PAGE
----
Grey said requests for diapers have at least doubled over the past few weeks. Every month, Bundles of Hope typically gives out about 50 diapers and wipes to 1,000 families. Grey said her supply has dipped to the point that she may have to cut that amount in half.
Many diaper charities aren't just worried about their stock. Some of their partners that give out supplies to clients, including churches and schools, have closed due to coronavirus-related restrictions. That forces parents to travel further to get to the next pick-up location, which may not be possible for those who don't have access to a car or extra gas money.
Agencies have also had to cut back on volunteers, so there are significantly fewer people available to package supplies and give them out.
"My already tiny team has been reduced to about half," said Ann Marie Mathis, who runs Twice as Nice Mother & Child, an organization that provides diapers and other essentials to families in Lake County, Illinois.
Her organization was made up of 14 volunteers, and it's now dropped to seven. But she's seen increase in demand for diapers jump by double digits.
While some diaper banks have extra inventory they can pull from now, they're concerned about what will happen in a week or a month from now, when the need continues to increase and they may not be able to replenish their supply.
That's the case at the Nashville Diaper Connection, where Hollis gets about half of her diapers each month.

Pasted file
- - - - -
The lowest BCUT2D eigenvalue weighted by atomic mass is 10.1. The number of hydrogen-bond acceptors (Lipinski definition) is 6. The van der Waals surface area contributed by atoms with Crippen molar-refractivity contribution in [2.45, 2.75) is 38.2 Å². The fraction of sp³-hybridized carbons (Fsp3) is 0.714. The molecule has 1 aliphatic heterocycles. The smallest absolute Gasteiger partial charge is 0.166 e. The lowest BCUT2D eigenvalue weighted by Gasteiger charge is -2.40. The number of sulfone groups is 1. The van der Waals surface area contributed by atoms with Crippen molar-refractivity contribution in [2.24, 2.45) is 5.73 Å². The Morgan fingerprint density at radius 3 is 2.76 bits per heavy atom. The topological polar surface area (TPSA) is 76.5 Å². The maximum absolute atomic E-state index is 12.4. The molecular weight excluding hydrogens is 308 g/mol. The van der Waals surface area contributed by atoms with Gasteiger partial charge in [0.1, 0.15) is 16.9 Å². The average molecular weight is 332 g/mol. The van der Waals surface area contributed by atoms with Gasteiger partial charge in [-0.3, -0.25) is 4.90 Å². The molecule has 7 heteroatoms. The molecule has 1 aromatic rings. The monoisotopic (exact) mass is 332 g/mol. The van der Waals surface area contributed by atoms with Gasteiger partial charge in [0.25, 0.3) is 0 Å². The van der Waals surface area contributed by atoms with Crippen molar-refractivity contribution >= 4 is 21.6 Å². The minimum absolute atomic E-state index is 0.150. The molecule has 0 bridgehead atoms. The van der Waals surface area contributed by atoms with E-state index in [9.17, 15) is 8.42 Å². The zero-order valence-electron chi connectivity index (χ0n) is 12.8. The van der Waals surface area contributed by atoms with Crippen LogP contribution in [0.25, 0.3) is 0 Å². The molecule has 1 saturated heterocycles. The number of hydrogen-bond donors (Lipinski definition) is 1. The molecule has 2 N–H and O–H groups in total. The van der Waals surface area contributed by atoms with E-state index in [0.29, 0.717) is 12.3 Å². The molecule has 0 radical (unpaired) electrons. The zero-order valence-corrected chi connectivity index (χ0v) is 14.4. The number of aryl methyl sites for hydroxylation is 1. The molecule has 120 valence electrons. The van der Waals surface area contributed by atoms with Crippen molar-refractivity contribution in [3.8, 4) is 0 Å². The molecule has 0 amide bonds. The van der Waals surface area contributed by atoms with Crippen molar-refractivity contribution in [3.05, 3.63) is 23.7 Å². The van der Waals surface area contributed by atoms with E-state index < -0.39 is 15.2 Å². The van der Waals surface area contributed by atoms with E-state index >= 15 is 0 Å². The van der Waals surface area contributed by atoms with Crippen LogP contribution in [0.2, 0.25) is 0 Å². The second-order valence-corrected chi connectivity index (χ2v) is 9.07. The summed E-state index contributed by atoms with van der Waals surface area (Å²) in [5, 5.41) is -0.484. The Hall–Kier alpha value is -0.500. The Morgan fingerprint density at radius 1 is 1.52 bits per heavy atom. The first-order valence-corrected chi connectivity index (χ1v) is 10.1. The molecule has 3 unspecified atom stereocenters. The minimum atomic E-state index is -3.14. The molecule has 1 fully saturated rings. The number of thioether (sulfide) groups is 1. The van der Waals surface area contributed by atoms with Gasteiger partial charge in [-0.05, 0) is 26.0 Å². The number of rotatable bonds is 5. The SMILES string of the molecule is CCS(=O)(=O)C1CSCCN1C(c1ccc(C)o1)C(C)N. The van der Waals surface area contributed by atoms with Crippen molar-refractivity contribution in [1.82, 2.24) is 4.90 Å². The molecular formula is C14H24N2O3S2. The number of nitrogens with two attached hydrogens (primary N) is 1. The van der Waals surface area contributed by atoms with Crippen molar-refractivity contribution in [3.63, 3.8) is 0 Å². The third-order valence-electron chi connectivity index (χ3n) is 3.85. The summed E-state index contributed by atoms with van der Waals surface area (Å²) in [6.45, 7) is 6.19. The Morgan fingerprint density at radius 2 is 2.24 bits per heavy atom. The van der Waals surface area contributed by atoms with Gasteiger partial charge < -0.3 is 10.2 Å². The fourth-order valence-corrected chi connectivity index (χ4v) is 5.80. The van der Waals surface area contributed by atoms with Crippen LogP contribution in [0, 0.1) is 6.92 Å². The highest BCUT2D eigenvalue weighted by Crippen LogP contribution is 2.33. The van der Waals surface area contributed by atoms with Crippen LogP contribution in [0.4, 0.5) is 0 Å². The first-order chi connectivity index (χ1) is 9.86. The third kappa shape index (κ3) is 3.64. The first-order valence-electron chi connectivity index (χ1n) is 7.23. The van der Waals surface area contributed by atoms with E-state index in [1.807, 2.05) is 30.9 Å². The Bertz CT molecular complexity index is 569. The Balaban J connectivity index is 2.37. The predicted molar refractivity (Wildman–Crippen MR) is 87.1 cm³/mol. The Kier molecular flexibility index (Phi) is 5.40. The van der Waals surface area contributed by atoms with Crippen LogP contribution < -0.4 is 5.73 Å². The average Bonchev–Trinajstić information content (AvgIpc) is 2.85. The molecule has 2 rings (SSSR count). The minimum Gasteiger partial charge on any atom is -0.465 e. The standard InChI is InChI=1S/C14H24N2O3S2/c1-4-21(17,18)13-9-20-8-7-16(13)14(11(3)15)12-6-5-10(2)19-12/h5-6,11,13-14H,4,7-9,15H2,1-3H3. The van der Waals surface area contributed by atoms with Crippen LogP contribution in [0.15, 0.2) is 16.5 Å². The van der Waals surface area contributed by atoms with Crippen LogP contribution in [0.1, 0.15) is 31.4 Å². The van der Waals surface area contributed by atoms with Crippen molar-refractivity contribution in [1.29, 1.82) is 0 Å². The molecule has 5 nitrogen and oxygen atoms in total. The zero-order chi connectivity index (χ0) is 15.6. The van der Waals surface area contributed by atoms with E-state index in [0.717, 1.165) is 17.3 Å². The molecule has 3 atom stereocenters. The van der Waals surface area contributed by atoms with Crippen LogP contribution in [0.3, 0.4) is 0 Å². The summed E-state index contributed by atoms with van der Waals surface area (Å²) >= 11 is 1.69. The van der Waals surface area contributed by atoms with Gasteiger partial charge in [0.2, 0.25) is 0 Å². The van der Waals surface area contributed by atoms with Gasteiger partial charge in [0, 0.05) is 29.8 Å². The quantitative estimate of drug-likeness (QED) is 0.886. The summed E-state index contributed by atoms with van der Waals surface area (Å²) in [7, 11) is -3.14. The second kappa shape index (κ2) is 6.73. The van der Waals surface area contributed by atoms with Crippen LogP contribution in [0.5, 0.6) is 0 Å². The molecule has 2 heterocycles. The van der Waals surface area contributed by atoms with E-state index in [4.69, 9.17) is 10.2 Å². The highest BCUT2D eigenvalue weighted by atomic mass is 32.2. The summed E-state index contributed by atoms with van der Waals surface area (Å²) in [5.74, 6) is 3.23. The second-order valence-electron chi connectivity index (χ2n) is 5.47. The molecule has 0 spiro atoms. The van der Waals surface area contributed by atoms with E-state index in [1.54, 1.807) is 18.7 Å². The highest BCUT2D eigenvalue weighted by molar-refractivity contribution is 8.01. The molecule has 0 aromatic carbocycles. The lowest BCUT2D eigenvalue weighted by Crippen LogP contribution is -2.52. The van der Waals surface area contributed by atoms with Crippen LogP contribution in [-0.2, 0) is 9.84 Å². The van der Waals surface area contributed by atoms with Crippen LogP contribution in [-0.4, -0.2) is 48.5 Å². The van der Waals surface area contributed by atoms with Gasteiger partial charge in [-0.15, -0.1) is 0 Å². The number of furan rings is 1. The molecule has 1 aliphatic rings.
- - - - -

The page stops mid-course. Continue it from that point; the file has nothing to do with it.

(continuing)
During an average month, the group distributes about 86,000 diapers and each family gets 50 diapers at a time. But the organization was recently slammed doubly — deadly tornadoes earlier this month, and now the coronavirus. The pandemic has hit Nashville's economy hard, leaving thousands of the workers in the city's sizable hospitality industry out of jobs.
In the first two weeks of March alone, the charity gave away about 130,000 diapers, said Doug Adair, president of the Nashville Diaper Connection.
While Adair said he's "lucky" that his agency was able to double their usual order for next month, there are still concerns.
"The next question is, are the diapers going to get here?" Adair said. "Even if I've got the money to buy them."
Families in need will take drastic measures when they don't have access to diapers
In dire situations, Adair has heard of families resorting to washing a dirty diaper and reusing it.
Other families fashion diapers out of newspapers, paper towels, plastic shopping bags, and old clothes, he said.
Khin Aye, 16, who also lives in Nashville, has two siblings in diapers. The family — refugees from Malaysia — make diapers out of towels when they run low, even though the waste is "hard" to wash off, Khin said.
That may happen this month. On a recent shopping trip with her mother to Target and several other stores, Khin said there were none available.
"Why would they take all the diapers?" Khin asked of shoppers' bulk buying habits.
Many diaper banks say they've never had to refuse a family before. But the coronavirus pandemic isn't like other disaster events.
"When a family calls me, we have not had to say no," Grey said. "I can see that happening in the very near future."